One of the people on behalf of whom Deri is petitioning is Moshe Shavi, 64, who is divorced and the father of four adult children. When he and his wife officially separated more than 20 years ago, he left the apartment to her and their children. Now he has almost nothing and had to declare bankruptcy. Over the past few years his health deteriorated and his immune system has been compromised. He has been recognized as 100 percent disabled and gets a monthly disability allowance of 3,200 shekels, of which 400 is deducted to pay old debts for child support.

Even during normal times, that was not enough for him to get by, and his children would help him buy food and medicine. Now, with the health crisis, not only can his children no longer be of help, but since he cannot leave home, he must rely on delivery services, which raises his costs. Every shekel he loses, he says, makes it that much harder to finish the month.

Empty streets in Jerusalem's Old City amid the coronavirus pandemic, March 20, 2020.Credit: Ohad Ziegenberg

Both the Association for Civil Rights in Israel and the Clinic for Human Rights in Society at the University of Haifa have asked the court to join Deri’s High Court petition. “The petition deals with the reasonable character of continuing to deduct debts from benefits, a decision which is not a legal requirement, but a judgment call. There is inequality between benefit recipients with new debts and benefit recipients with past debts. This undermining of equality approaches a constitutional violation of human dignity. Imposing a discriminatory policy on an arbitrary and unreasonable basis demands judicial intervention,” wrote attorney Maskit Bendel from ACRI and Reut Cohen of the legal clinic.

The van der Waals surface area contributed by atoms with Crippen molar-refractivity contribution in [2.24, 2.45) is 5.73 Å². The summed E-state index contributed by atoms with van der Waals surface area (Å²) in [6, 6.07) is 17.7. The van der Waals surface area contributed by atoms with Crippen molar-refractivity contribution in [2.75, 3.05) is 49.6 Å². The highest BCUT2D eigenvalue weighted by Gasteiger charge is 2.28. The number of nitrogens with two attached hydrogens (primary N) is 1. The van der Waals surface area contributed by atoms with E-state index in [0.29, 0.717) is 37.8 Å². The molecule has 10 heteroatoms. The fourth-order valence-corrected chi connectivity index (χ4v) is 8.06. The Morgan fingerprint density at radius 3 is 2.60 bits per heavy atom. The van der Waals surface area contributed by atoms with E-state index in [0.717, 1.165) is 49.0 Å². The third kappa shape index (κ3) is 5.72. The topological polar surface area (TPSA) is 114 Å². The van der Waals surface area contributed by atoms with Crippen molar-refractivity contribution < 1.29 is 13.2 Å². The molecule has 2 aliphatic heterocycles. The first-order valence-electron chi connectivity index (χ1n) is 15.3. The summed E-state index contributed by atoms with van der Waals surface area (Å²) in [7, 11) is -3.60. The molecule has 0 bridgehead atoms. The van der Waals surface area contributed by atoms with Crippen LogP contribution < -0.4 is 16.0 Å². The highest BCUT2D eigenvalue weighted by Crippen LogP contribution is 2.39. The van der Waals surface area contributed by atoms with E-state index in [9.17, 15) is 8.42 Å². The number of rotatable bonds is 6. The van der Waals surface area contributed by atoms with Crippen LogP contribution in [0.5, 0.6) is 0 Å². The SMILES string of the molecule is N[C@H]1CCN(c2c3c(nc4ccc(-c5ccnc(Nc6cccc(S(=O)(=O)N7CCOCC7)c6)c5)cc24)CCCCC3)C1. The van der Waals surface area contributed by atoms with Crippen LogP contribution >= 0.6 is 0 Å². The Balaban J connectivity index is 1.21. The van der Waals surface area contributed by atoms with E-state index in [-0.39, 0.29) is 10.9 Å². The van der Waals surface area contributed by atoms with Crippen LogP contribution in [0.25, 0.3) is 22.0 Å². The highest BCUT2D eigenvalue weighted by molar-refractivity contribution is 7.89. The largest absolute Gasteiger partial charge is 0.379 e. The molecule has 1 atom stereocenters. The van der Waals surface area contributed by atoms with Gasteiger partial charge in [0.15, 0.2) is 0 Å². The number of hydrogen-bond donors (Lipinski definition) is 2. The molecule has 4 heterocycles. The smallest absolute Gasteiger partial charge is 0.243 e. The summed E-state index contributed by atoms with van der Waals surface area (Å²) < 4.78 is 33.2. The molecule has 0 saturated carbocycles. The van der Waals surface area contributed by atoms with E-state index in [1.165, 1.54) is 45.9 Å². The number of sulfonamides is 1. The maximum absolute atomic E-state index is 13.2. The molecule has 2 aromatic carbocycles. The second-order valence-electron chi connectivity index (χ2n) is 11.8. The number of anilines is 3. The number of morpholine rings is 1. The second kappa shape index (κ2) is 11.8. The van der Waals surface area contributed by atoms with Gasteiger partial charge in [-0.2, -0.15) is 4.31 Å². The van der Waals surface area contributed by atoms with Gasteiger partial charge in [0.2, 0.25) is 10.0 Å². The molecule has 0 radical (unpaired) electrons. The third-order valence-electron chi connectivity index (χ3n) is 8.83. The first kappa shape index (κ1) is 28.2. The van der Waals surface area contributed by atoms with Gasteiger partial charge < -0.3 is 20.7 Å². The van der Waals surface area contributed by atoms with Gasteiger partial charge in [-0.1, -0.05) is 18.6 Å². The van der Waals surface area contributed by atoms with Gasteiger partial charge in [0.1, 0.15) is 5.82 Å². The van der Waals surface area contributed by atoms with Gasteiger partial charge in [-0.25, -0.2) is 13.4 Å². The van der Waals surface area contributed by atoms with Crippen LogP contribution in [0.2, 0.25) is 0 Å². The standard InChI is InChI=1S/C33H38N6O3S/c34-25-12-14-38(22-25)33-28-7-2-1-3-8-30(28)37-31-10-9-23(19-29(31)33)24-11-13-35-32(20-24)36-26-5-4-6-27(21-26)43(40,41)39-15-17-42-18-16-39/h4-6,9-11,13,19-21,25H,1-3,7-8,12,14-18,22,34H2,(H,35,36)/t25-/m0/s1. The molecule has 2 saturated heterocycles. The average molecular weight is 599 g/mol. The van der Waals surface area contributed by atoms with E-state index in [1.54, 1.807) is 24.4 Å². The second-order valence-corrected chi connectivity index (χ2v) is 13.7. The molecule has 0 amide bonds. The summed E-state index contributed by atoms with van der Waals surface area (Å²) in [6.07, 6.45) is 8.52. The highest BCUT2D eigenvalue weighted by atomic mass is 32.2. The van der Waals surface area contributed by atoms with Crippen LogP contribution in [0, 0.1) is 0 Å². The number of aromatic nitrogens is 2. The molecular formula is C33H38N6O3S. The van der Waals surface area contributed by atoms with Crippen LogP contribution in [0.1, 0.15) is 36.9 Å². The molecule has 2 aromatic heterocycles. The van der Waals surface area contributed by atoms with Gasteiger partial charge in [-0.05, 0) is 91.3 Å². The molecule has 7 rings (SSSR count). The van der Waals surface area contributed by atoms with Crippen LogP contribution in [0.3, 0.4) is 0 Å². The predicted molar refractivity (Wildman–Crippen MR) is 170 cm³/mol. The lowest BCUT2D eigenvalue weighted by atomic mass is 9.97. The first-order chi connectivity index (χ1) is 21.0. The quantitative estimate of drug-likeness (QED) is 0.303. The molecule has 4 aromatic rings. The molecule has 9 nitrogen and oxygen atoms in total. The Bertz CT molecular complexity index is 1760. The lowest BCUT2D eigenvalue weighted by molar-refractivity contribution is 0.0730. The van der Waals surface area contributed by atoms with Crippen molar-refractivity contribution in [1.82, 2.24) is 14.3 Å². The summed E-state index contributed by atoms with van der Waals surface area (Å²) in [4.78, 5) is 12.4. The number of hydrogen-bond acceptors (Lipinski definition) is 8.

In its response to the petition, which the NII argues should be categorically dismissed, the institute said it has taken many steps out of consideration for the difficult economic situation – which, it noted, has also affected the institute itself. “Not only has the institute improved its collections and hasn’t increased the rate of deductions, but the overall collection of national insurance payments has been undermined during this period,” it said. It also argued that the institute’s offset policy “both in routine times and in crisis periods is reasonable and proportionate and definitely doesn’t deviate from the realm of reasonableness.”